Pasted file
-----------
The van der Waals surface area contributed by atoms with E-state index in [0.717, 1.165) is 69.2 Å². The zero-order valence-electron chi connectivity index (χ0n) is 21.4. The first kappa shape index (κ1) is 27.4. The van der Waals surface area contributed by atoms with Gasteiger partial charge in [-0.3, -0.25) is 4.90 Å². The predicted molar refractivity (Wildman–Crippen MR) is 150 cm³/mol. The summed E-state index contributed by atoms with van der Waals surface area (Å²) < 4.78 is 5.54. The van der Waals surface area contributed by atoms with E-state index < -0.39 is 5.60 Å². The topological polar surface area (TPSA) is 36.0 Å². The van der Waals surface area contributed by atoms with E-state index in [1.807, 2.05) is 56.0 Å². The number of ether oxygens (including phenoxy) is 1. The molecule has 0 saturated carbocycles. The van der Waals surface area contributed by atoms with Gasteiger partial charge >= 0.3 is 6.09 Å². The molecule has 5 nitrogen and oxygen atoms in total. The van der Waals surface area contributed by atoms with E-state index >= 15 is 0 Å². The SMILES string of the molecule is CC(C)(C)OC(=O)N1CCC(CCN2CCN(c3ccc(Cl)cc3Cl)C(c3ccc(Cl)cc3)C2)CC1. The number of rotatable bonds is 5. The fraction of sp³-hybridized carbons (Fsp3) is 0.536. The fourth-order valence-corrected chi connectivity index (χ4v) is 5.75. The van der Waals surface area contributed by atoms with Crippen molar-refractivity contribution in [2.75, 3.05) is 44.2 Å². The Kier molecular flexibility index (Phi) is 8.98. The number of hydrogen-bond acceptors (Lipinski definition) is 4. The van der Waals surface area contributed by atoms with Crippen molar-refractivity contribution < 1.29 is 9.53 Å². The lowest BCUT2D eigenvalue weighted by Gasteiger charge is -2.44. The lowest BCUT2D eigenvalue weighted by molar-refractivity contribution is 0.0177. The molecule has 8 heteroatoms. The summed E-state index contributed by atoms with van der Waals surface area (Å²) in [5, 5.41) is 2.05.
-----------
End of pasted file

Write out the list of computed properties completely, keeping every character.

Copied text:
The van der Waals surface area contributed by atoms with E-state index in [0.717, 1.165) is 69.2 Å². The zero-order valence-electron chi connectivity index (χ0n) is 21.4. The first kappa shape index (κ1) is 27.4. The van der Waals surface area contributed by atoms with Gasteiger partial charge in [-0.3, -0.25) is 4.90 Å². The predicted molar refractivity (Wildman–Crippen MR) is 150 cm³/mol. The summed E-state index contributed by atoms with van der Waals surface area (Å²) < 4.78 is 5.54. The van der Waals surface area contributed by atoms with E-state index < -0.39 is 5.60 Å². The topological polar surface area (TPSA) is 36.0 Å². The van der Waals surface area contributed by atoms with E-state index in [1.807, 2.05) is 56.0 Å². The number of ether oxygens (including phenoxy) is 1. The molecule has 0 saturated carbocycles. The van der Waals surface area contributed by atoms with Gasteiger partial charge >= 0.3 is 6.09 Å². The molecule has 5 nitrogen and oxygen atoms in total. The van der Waals surface area contributed by atoms with E-state index >= 15 is 0 Å². The SMILES string of the molecule is CC(C)(C)OC(=O)N1CCC(CCN2CCN(c3ccc(Cl)cc3Cl)C(c3ccc(Cl)cc3)C2)CC1. The number of rotatable bonds is 5. The fraction of sp³-hybridized carbons (Fsp3) is 0.536. The fourth-order valence-corrected chi connectivity index (χ4v) is 5.75. The van der Waals surface area contributed by atoms with Crippen molar-refractivity contribution in [2.75, 3.05) is 44.2 Å². The Kier molecular flexibility index (Phi) is 8.98. The number of hydrogen-bond acceptors (Lipinski definition) is 4. The van der Waals surface area contributed by atoms with Crippen molar-refractivity contribution < 1.29 is 9.53 Å². The lowest BCUT2D eigenvalue weighted by Gasteiger charge is -2.44. The lowest BCUT2D eigenvalue weighted by molar-refractivity contribution is 0.0177. The molecule has 8 heteroatoms. The summed E-state index contributed by atoms with van der Waals surface area (Å²) in [5, 5.41) is 2.05.